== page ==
• retain ci in conjunction with the option of thin veneer materials;
• realize depth, 3D characteristics, and natural veneer appearance;
• provide additional finish options;
• maintain continuity of the WRB and drainage plane; and
• provide a fully engineered and tested cladding system throughout the building façade.
When a thin veneer finish is incorporated into an EIFS, the following are important considerations:
• shear bond strength of the composite veneer, setting mortar, and reinforced basecoat when subjected to vertical shear tests;
• tensile bond strength between all components when subject to normal loading;
• freeze/thaw resistance of the composite veneer, setting bed mortar, reinforced basecoat, and insulation board;
• rigidity and support provided by the backup assembly;
• creep/deflection and shear properties of full-size wall assembly panels subject to vertical loads;
• seismic/racking performance of the veneer system when subjected to a static lateral load parallel to the wall plane;
• transverse load tests for wind load capacity of the wall assembly; and
• fire performance related to endurance and flame propagation.
Thin veneer finish application
Most aspects of an EIFS application and components including the WRB, ci board, basecoat, and reinforcing mesh are similar regardless of whether the finish is a thin veneer or a traditional, textured finish coat. Systems with thin veneers may incorporate a heavier reinforcing mesh and thicker basecoat for increased strength and rigidity. Although recommended ci thicknesses may be slightly less when thin veneers are used, the system is typically fastened to the substrate with the same basecoat adhesives used with EIFS and a textured finish. This well-known EIFS attachment method alleviates penetrations and thermal bridging associated with mechanical fasteners, and has decades of proven performance in a wide variety of climates. Tests related to basecoat adhesive performance include water impermeability and absorption, drainage, wind load, and tensile bond strength under wet as well as dry state conditions.
Commonly used thin veneers include natural or manufactured stone, ceramic tile, and brick. Products are selected primarily on appearance along with performance attributes. Veneers are generally limited in terms of weight, size, and thickness with common requirements being maximum weight of 74 kg/m2 (15 psf), 1-m (3-ft) single dimension/1/2 m2 (5 sf) total area and under 75 mm (3 in.) thick. Use and other limitations are typically a function of design considerations, local code requirements, and manufacturers’ substantiating data to support the application.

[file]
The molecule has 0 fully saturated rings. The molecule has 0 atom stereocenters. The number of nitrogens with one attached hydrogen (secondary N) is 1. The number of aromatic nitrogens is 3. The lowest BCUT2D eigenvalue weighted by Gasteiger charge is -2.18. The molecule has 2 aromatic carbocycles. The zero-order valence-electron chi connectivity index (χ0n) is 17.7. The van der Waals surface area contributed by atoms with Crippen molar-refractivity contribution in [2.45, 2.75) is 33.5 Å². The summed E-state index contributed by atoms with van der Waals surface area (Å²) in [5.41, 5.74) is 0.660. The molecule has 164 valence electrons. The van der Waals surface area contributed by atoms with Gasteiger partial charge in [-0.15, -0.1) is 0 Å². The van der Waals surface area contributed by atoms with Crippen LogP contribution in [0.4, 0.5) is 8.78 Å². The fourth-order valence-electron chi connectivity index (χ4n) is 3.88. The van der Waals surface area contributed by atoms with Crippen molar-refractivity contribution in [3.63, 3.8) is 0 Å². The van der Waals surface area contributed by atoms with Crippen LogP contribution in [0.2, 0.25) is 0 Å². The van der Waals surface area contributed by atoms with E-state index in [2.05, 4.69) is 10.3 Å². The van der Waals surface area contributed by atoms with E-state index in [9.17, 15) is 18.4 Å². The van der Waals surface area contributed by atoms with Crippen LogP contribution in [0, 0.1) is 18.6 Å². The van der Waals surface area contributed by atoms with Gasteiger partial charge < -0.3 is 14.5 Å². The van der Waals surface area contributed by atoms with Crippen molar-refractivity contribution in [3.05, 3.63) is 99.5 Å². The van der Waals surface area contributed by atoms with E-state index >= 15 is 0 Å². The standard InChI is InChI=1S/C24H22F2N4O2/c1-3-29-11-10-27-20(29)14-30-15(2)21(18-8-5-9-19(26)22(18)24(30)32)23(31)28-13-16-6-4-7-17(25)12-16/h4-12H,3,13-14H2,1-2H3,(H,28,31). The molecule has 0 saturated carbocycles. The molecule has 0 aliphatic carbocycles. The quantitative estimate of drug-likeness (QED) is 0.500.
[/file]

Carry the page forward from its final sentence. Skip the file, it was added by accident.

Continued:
The finishing application consists of the veneer and setting bed mortar installed to the substrate. Setting bed mortars are typically dry, polymer-modified proprietary mix requiring water and mixing prior to application. The mortar mix adheres the veneer to dry, reinforced basecoat and other substrates such as poured or precast concrete, unit masonry, stucco scratch or brown coat, and cement board sheathing. Depending on the type of veneer, setting bed mortars are applied to the back of the veneer as a solid layer application or a notched trowel pattern. In some applications, a wet skim coat of setting bed mortar is applied to the substrate prior to the installation of the veneer. Application temperatures for the setting bed mortar are minimum 4 C (40 F), and the thickness of the setting bed mortar varies depending on the veneer type. Veneers and the wet setting bed mortar are pressed into place on the substrate in a manner that the mortar is free of voids (potential collection points for moisture).
While veneers can be installed as dry stack or open joint systems, most applications use grouting or pointing mortar to fill and provide weather resistance between the individual units. Various types of pointing mortars are available with selection typically a function of the veneer type, desired performance, manufacturer recommendations, or design considerations. The pointing mortar is struck or tooled prior to set to provide the desired appearance.
Whether the finishing option is a traditional, textured type or masonry veneer, the outermost surface maintains its primary function, which is to provide the desired appearance. Masonry veneer provides an additional aesthetic option while maintaining the many benefits of EIFS.
Bill Egan has more than 35 years of construction experience including product and system design, standards development, testing, building code compliance as well as claim investigation, resolution, and litigation. Prior to starting the Bill Egan Group, a provider of consulting services related to building enclosures and products, Egan held key technical roles with construction product companies manufacturing exterior insulation and finish systems (EIFS), stucco, air and water-resistive barriers, and architectural coatings. He can be reached at email@example.com.
Dean Seabrook is the territory sales manager for BASF Wall Systems in eastern Canada. He has been with the company for more than seven years and has over 25 years of experience in the construction industry. Seabrook is a board member of the EIFS Council of Canada (ECC) and a member of CSC’s Toronto Chapter. He can be reached at firstname.lastname@example.org.